Striking gold – Historic fencing win for Zagunis; bronze to Jacobson
By Tony Chamberlain, Boston Globe Staff
ATHENS — There’s a tradition in fencing that an Olympic champion gets thrown in the air by teammates. Not that the United States knows too much about that tradition, since it’s been 100 years since they won a gold in the sport at the Games. But that all changed last night at the Helleniko Sports Center as members of the US men’s team stormed the fencing strip and tossed 19-year-old Mariel Zagunis high into the air after she beat former world champion Tan Xue of China to win the first Olympic women’s individual sabre competition.
Striking gold Historic fencing win for Zagunis; bronze to Jacobson
By Tony Chamberlain, Globe Staff | August 18, 2004
ATHENS — There’s a tradition in fencing that an Olympic champion gets thrown in the air by teammates.
Not that the United States knows too much about that tradition, since it’s been 100 years since they won a gold in the sport at the Games. But that all changed last night at the Helleniko Sports Center as members of the US men’s team stormed the fencing strip and tossed 19-year-old Mariel Zagunis high into the air after she beat former world champion Tan Xue of China to win the first Olympic women’s individual sabre competition.
Zagunis not only won the first gold in a century, but she took home the first medal of any kind for the US fencers since the 1984 Los Angeles Games.
And then to sweeten the pot, the bronze medal was picked off by 21-year-old Sada Jacobson, a Yale student who came into these Games ranked No. 1 in the world in the new discipline of individual sabre — an event that emphasizes quickness both in offense and counterattack.
As ecstatic as the US teams and fans were, yesterday’s action did not go quite according to script. Most bets were on Jacobson to medal, and even to take the gold, but she ran into a tough match against Tan in the first round of the semifinals, and had to beat Romania’s Catalina Gheorghitoaia in the bronze round — something she accomplished with ease.
In the gold medal match, Zagunis faced Tan, who had rallied to dispatch Jacobson in a stunning struggle. But Zagunis, who nearly did not make the Olympic team and was the last invited to Athens, took command of the match early and didn’t let up.
Zagunis mixed up her defensive and offensive approaches early in jumping to a 9-2 lead. But Tan made a run and with the score 10-6, and the momentum in danger of shifting against her, Zagunis took back control and ran out the string to a decisive 15-9 win.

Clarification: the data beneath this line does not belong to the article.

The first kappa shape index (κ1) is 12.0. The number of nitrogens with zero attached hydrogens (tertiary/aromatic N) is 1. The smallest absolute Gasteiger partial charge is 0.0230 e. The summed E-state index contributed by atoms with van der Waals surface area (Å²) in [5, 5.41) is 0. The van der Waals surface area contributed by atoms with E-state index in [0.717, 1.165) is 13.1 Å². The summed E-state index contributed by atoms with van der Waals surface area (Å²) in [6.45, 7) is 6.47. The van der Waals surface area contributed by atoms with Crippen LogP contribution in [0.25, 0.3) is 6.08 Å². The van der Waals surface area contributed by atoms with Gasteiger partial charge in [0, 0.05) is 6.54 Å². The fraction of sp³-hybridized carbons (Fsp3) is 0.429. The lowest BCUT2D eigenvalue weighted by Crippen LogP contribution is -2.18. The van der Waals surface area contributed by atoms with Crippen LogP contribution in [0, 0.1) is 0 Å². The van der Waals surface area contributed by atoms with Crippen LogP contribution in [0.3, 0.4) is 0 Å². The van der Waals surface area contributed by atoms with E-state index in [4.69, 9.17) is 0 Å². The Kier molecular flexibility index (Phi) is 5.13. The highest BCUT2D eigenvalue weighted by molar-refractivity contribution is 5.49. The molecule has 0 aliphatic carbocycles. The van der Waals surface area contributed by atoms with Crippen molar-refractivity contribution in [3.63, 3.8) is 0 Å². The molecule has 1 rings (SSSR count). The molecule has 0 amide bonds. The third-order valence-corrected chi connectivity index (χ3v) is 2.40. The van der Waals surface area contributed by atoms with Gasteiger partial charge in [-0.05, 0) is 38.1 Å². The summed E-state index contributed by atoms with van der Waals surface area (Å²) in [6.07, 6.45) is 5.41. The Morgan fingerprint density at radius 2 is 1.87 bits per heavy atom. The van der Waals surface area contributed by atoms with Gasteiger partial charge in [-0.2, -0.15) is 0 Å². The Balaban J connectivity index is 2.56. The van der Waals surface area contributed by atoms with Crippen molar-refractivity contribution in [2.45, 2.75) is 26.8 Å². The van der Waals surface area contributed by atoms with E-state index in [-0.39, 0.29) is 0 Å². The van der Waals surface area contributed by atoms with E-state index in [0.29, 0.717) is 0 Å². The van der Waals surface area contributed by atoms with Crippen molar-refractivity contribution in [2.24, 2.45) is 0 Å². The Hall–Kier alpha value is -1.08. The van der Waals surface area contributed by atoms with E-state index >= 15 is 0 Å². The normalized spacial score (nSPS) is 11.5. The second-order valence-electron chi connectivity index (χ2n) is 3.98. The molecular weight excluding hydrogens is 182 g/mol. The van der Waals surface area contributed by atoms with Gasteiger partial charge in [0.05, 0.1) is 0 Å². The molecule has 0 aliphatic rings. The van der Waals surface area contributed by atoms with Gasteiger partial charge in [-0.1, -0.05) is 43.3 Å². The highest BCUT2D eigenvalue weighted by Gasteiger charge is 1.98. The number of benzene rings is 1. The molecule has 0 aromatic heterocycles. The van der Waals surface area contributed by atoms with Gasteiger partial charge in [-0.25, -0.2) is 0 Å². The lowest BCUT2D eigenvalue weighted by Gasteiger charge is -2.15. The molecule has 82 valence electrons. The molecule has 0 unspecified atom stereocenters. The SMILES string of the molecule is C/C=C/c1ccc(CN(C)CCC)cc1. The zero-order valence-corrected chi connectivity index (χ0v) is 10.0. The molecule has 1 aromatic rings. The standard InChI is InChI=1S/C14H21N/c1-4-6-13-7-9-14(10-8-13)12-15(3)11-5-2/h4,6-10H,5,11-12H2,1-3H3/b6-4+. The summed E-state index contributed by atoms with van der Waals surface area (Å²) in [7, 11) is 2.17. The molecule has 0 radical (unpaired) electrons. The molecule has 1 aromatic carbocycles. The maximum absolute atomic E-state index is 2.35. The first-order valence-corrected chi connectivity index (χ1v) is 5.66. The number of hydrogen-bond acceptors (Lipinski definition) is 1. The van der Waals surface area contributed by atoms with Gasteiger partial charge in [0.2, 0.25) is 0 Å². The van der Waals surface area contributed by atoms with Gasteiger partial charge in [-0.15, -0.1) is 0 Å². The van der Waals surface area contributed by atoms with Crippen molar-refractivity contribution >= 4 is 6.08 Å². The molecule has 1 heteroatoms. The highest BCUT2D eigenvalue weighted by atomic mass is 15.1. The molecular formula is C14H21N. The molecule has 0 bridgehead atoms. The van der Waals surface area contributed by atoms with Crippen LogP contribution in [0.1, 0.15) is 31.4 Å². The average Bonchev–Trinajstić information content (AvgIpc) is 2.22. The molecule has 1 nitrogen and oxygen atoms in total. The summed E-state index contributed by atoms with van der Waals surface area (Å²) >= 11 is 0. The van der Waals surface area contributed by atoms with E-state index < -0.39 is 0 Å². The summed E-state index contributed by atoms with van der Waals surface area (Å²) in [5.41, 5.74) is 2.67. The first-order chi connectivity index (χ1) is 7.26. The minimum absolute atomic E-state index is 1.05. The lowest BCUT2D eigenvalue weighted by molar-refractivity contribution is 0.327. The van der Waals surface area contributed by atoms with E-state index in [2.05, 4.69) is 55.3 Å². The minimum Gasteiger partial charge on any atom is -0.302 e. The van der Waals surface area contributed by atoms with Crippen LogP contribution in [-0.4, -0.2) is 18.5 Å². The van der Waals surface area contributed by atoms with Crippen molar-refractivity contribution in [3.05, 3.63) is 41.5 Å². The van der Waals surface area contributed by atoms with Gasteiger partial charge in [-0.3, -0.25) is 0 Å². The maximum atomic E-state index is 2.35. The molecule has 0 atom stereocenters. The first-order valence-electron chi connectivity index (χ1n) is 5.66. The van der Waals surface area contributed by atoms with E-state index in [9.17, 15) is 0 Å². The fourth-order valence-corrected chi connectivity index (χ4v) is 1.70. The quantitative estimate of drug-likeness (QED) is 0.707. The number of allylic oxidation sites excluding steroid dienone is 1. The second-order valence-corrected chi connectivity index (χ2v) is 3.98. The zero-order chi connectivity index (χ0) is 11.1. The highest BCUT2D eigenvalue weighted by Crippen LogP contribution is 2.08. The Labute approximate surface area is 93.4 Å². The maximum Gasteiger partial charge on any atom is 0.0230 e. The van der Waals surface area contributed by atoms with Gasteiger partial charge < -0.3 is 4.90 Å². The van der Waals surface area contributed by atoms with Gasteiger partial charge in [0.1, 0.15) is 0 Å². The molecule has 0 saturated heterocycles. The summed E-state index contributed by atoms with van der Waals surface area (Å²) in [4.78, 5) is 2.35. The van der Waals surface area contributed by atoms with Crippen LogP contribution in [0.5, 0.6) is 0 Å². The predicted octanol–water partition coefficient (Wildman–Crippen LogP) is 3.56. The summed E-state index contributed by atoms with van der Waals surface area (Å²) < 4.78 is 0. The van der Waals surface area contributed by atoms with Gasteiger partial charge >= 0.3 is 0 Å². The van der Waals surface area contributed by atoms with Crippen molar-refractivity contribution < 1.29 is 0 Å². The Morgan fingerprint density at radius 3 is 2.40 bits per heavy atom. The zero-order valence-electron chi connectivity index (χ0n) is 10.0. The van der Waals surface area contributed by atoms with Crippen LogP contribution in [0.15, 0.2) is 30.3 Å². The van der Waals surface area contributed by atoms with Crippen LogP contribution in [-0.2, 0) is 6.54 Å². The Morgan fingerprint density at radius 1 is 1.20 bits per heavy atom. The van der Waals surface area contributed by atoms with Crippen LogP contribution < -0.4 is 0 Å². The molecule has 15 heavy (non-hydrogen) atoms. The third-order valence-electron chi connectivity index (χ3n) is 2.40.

“I felt so good,” said the Beaverton, Ore., native who is headed for her first classes at Notre Dame next week. “I felt I had the ability and I felt I’m going to win this. I’m just so ecstatic right now . . . I’m not saying it was easy or that it looked easy, but I just know it went fast. It went really, really fast. I know it seems like kind of a blur but I can look back and remember what I was doing at every moment. I was aware of everything going on every second.”
Because of a regional element in choosing the Olympic squad, Zagunis nearly didn’t make it to Athens. She was chosen last and largely overlooked by the media, she says, because of the focus on Jacobson and Jacobson’s sister, Emily, who could have squared off in the Games. But Emily lost in the qualification rounds.
“Mariel had been flying under the radar screen for a long time,” said team captain Jeff Bukantz who arranged the scene of having her tossed in celebration. “And so there was less pressure on her for sure. But no one realized that she was fourth ranked in the world, and so she has always been someone to watch.”
According to Bagantz, the emergence of such a strong women’s team and the winning of two medals signals a new era in this once European-dominated sport.
“We’ve just taken an immense step forward,” said Bagantz. “It’s happened because we start fencers earlier, we get them to Europe earlier, and they’re ready to compete with countries where the sport has always been strong.”
When Tan began to chip away at Zagunis’s lead in the gold medal round, Bagantz admitted to having some trepidation.
“Of course when [Tan] got three touches in a row I was thinking `Uh-oh, can she stop the bleeding?’ but then she got control. This was just Mariel’s day. She never imploded.”
Sada Jacobson, who was the first US woman and second US fencer ever ranked No. 1 in the world, said she was only mildly disappointed in missing her shot at the gold.
“As far as I’m concerned, I won an Olympic medal, and just to be competing at the Olympics is an honor,” she said. “So to win a medal and be part of this night with our team is just a fantastic experience. I’m honored.”
Said Zagunis, “I feel I had a better plan; I had in mind what I wanted to do and there was less pressure on me. And as the match went on, I adjusted the way I had to. It was just all there for me today.”
In men’s epee competition, Soren Thompson of San Diego upset No. 2 seed Alfredo Rota of Italy to reach the quarterfinals, where he lost to Russia’s Pavel Kolobkov, the 2000 gold medalist. Marcel Fischer of Switzerland won the gold, defeating Wang Lei of China, 15-9.